Avoiding Overwhelm as a First Time Gardener

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If you’ve been carefully suppressing a passion for gardening then finally being the proud of owner of your first piece of land can be an overwhelming experience. All those dreams and ideas you’ve had over the years can finally become a reality. But hold on just a moment; if this really is your very first garden you simply can’t do everything straight off the bat…

Since leaving home to attend university I’d lived in rented properties with little or no garden attached. Even in those cases where I did have a garden, the tenancy agreement was very clear that my role was simply to maintain the garden – not to improve it. And so for years I had simply trimmed my lawn and pruned back overgrown bushes, yet never had the chance to really get creative.

Fast forward to around six years ago and I finally got a piece of land to call my own; something I had total control over and could do what I liked with. That initial excitement of a long-held dream come true rapidly turned to disappointment as I realized just how much work I would need to do.

The plot of land was once owned by a passionate gardener, though over the preceding years they had suffered from illness, and the garden had slowly reverted to it’s “natural” state. In other words the grass paths were overgrown, and had encroached into the borders, whilst weeds had largely taken over any previously bare ground. I had a matter of a few months until the main growing season began; what could I do to start gardening as soon as possible?

Here are my top tips for avoiding overwhelm and setting realistic, achievable goals that will not only make gardening a pleasure (rather than a chore) but will also help you feel like you’ve really made progress on your plot…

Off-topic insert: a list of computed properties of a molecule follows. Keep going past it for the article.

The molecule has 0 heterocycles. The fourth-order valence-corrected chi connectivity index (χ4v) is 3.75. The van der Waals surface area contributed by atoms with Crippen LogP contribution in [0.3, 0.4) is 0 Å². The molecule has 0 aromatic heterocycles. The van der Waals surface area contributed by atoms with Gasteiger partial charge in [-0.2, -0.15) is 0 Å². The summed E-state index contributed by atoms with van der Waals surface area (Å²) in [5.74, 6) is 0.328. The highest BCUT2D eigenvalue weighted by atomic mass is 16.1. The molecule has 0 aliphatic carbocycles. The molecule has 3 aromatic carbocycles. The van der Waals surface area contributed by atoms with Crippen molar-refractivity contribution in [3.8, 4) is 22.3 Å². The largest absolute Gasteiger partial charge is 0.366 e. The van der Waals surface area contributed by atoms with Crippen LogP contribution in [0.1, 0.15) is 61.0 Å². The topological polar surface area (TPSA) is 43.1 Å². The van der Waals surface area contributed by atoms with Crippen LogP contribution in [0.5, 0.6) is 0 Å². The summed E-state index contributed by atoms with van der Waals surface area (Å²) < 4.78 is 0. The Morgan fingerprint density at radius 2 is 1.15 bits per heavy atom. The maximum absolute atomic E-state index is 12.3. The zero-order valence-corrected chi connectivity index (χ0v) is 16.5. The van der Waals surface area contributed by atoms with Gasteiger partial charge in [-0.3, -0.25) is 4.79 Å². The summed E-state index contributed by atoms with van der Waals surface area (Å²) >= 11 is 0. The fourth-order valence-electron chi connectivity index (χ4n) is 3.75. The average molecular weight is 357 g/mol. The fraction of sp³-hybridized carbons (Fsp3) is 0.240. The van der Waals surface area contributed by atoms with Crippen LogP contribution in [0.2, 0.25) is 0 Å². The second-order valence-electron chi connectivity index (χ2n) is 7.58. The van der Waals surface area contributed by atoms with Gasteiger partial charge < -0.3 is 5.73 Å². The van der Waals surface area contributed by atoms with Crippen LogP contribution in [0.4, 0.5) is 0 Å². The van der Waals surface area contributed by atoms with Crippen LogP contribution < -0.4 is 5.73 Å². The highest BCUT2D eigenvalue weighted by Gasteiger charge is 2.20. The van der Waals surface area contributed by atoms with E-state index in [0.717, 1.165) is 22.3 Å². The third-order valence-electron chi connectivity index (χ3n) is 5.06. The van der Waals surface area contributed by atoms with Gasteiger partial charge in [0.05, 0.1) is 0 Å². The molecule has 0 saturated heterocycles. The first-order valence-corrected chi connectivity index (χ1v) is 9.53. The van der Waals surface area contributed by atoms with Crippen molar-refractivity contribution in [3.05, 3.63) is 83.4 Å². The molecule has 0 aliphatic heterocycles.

Start Small

If your new garden is a long way from what you’d like then you need to be realistic about your abilities. What’s more, the longer you garden for, the better you get to know your own patch. You’ll figure out where the sunniest spots are, the areas that dry out rapidly in summer and what tends to grow best where. This means that each year your successes will grow.

When you’re starting out I recommend that you don’t try to spread yourself too thinly. Select a small patch of ground and aim to get just that in order initially. Personally I chose one (large) border and made this my first year focus. Other borders, particularly those around the periphery, which are less visible, got left for future years.

By following this process over time, I have had a new “focus” each year. Every winter I can look back on another section completed, and therefore being one more step closer to your ultimate goal.

Make a (Realistic) Plan

If you’re anything like me then it’s easy to get envious of other gardeners. One of my neighbours has a garden that could win awards, but I have to remind myself they’ve been tending and cultivating it for almost four decades. They’ve got a pretty big head start on me.

If you over-reach then disappointment is likely. Instead, try to set realistic goals about what you’ll achieve, then turn these rough ideas into a detailed week-by-week plan. By breaking down tasks in this way you can ensure you always have the equipment you need, when you need it.